DANICA DE GIORGIO: As Shadow Finance Minister, do you think that we are in a strong enough position to withstand any shockwaves if the US does go into recession?
JANE HUME: Well Danica, when the Coalition left government we left the economy in good shape, there was a triple A credit rating, we had unemployment with a three in front of it and a downward trajectory, low reliance on welfare and an economy that was growing, we are in a position where we are a more resilient economy. The budget was also in a better position. We saw that through the $50 billion that that was was essentially a result of those low unemployment and low welfare dependency results that improvement to the budget bottom line quite frankly, now that we're talking about the R word, recession. If we go into recession, it will only be because of policy errors made by a Labor government. This potentially could be the recession that we don't have to have. I would hate to think that we would be pushed there through bad decisions by a Labor government. What we want to see in this budget, most certainly, is a concentration on lower spending, making sure that our monetary and fiscal policy are working in exactly the same direction to get the economy at. Certainly progressing but slowing down right now what we've got as the RBA, moving interest rates-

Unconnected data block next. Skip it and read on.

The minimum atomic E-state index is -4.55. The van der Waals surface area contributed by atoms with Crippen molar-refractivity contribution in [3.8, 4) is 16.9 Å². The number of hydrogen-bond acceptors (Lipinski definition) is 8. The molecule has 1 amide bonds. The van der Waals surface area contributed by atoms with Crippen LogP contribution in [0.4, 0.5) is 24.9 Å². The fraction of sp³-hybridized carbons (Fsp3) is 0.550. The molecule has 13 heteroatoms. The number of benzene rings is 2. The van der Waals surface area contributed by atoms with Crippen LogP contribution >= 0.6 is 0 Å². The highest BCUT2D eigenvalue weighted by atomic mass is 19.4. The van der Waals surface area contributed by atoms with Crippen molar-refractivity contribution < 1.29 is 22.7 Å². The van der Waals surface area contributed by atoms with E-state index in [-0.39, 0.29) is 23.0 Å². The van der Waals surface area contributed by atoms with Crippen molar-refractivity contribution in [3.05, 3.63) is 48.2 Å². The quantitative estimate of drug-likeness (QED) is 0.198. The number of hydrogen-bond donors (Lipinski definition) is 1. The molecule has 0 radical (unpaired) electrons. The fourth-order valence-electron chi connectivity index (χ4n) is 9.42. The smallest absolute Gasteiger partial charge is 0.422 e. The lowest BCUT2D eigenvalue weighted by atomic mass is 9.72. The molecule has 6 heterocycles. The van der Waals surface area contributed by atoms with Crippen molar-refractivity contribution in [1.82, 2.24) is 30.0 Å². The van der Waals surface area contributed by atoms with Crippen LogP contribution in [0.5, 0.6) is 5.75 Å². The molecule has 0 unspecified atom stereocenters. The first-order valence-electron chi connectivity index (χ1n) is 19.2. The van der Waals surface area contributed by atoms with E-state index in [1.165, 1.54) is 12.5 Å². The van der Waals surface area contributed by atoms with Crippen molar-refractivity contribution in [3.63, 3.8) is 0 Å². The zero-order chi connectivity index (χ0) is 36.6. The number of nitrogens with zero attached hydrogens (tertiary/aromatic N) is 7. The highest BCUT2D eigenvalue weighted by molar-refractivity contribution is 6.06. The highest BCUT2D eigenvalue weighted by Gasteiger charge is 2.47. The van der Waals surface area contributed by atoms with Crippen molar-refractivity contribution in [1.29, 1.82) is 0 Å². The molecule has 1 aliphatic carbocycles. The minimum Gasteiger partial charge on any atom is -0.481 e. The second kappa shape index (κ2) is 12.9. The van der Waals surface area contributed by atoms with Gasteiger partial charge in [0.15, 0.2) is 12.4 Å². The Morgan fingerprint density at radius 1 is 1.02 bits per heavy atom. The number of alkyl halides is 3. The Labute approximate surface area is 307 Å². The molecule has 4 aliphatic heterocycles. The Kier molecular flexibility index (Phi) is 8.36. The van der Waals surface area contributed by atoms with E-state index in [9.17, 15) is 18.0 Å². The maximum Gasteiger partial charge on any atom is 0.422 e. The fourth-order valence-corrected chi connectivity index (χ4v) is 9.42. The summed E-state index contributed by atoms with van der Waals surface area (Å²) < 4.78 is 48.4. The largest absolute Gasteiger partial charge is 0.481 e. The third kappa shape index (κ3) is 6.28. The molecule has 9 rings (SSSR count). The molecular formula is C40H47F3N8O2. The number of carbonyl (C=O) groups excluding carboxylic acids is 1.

DANICA DE GIORGIO: I'm sorry, I do have to interrupt you there, Jane Hume let's go live now to the Prime Minister Anthony Albanese speaking.